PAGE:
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Two days after Cothay Manor we were off garden visiting again.

Little Ash Garden, near Honiton in Devon, opens regularly under the National Gardens Scheme (NGS) but earlier this month Helen Brown and her husband Brian were cajoled into opening an extra time for the facebook and twitter gardening group AllHorts.

Nestling in farmland and with gorgeous views out over the surrounding countryside, Little Ash is a stunning garden. There is something to admire at all levels, whether taking in the vistas and perfect composition of the borders or peering into their depths to pick out one of the multitude of rare and interesting plants. Helen is first and foremost a plantswoman and collector and with a varied range of garden microclimates can indulge her passion to the full.

 
 

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Polemonium pauciflorum

 
 

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Another feature that sets this garden apart is its collection of iron sculpture, often secreted away in the most unexpected of places.

 
 

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What would our ducks, and indeed Mr Ptolemy, make of it if I was to acquire one of these?

 
 

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A stream meanders through the top part of the garden, expertly planted and landscaped. Hostas here and elsewhere showed very little sign of slug damage. Helen reports that she surrounds them with ash from the wood burner just as they’re starting to push their noses up through the soil. Another technique to add to the armoury.

 
 

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The chickens look after themselves

 
 

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The 1 1/2 acre garden has gradually developed since Helen started it from a field over 15 years ago and it is still evolving. It may be packed full of colour now but there would be something of interest here in every season of the year. It is a naturalistic garden with closely packed planting designed to blend with the surrounding landscape and provide a habitat for wildlife. The additional advantage of close planting of course is that there’s hardly a spot left free for a weed!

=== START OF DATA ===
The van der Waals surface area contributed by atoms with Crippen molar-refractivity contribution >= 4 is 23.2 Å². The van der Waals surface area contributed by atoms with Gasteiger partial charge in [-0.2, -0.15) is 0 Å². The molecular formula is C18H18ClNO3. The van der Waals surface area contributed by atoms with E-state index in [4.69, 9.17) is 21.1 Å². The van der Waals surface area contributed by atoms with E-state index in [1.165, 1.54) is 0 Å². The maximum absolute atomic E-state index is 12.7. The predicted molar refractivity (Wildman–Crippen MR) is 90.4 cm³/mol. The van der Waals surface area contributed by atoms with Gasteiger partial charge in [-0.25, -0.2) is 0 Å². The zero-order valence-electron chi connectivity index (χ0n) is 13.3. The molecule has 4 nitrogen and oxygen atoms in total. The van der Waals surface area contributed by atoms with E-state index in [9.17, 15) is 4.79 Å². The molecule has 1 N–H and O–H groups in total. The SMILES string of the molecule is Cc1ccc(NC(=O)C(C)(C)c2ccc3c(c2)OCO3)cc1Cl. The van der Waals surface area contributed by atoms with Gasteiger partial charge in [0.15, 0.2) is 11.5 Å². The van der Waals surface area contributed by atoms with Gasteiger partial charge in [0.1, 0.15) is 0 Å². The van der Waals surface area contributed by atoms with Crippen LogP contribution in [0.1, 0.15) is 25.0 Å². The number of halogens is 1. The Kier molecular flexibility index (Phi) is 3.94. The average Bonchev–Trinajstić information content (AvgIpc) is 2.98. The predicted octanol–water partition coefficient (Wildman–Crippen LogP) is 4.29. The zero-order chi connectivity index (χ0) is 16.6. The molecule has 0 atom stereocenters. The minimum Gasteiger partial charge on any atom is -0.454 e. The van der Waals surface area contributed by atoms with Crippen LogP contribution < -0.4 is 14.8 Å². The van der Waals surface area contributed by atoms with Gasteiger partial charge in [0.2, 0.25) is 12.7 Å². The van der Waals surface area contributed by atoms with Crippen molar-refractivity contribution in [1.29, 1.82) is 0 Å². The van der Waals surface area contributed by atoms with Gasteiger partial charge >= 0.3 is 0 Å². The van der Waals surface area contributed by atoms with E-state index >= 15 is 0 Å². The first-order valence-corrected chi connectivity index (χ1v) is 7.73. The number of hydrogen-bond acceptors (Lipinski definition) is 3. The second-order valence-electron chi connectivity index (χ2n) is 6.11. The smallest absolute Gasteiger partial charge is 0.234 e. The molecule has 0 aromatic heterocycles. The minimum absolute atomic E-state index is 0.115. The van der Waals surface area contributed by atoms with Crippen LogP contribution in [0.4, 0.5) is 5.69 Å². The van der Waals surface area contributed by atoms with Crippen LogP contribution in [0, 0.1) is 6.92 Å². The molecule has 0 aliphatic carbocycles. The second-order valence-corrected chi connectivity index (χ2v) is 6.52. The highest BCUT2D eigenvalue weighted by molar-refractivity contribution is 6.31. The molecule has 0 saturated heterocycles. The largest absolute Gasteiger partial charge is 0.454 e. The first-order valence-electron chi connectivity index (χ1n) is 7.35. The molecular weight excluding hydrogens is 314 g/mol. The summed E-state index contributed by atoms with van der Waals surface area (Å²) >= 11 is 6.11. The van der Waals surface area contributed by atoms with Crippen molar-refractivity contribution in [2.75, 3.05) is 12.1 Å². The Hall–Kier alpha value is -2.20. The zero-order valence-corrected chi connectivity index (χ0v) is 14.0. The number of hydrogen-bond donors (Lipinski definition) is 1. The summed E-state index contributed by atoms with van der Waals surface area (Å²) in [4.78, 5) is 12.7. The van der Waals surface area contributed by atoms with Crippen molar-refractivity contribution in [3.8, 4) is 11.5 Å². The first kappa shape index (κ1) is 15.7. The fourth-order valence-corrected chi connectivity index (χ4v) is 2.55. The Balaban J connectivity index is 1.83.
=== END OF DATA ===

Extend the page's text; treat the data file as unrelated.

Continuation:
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Clematis ‘Petit Faucon’

 

Helen grows a lot of climbers even though, like me, she has relatively little wall or fence space. She plants them at the base of large shrubs, even bamboo. Taking up virtually no space at ground level they rapidly clothe the host plant in bloom, contrasting with the shrub’s own flowers or giving it a second season of interest long after its own blooms have faded.

 
 

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The ‘Bus Stop’, a perfect place to sit and admire the view

 
 

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Geranium oxonianum ‘Sherwood’

 
 

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Rose ‘Scharlachglut’

 
 

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Wind spinners respond to the slightest breeze. This one has two sets of blades, one moving clockwise and the other anticlockwise to enchanting effect.

 
 

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I waited several minutes for this one to slow down sufficiently to take a sharp picture. Cornus kousa blooming in the background.

 
 

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It sits within a mini wildflower meadow. Yellow rattle in the foreground does a good job of restricting the growth of the grasses.

 
 

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Iris reichenbachii stealing the show in Helen’s new raised alpine bed

 
 

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At the bottom of the garden we move into woodland. A babbling stream and moist soil give Helen scope for even more treasures. Ferns, rodgersia, arisaema, impatiens, podophyllum to name but a few.

 
 

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Podophyllum ‘Spotty Dotty’

 
 

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Gunnera

 
 

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Candelabra primulas

 

And then it was time to wend our way back up the lawn for tea. And cake. Because if it’s NGS there has to be cake. Cake and a plant stall. Knowing that Helen is partial to a rare plant or several this was a plant sale I was looking forward to more than most. So of course I had to succumb. With charities benefiting from the proceeds this time it would definitely have been rude not to. Arisaema speciosum and A. ciliatum may have found their way into the footwell at the back of the car. Along with a couple of other goodies gifted by Helen, just to keep them company.

 

If you are anywhere near this neck of the woods in the second half of August I would thoroughly recommend a visit to Little Ash. The next NGS Open Day is Sunday 21st August 12-5 p.m. Details here.

 
 

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Would this little fella keep my bunnies at bay do you think?

 
 
 

Little Ash Garden

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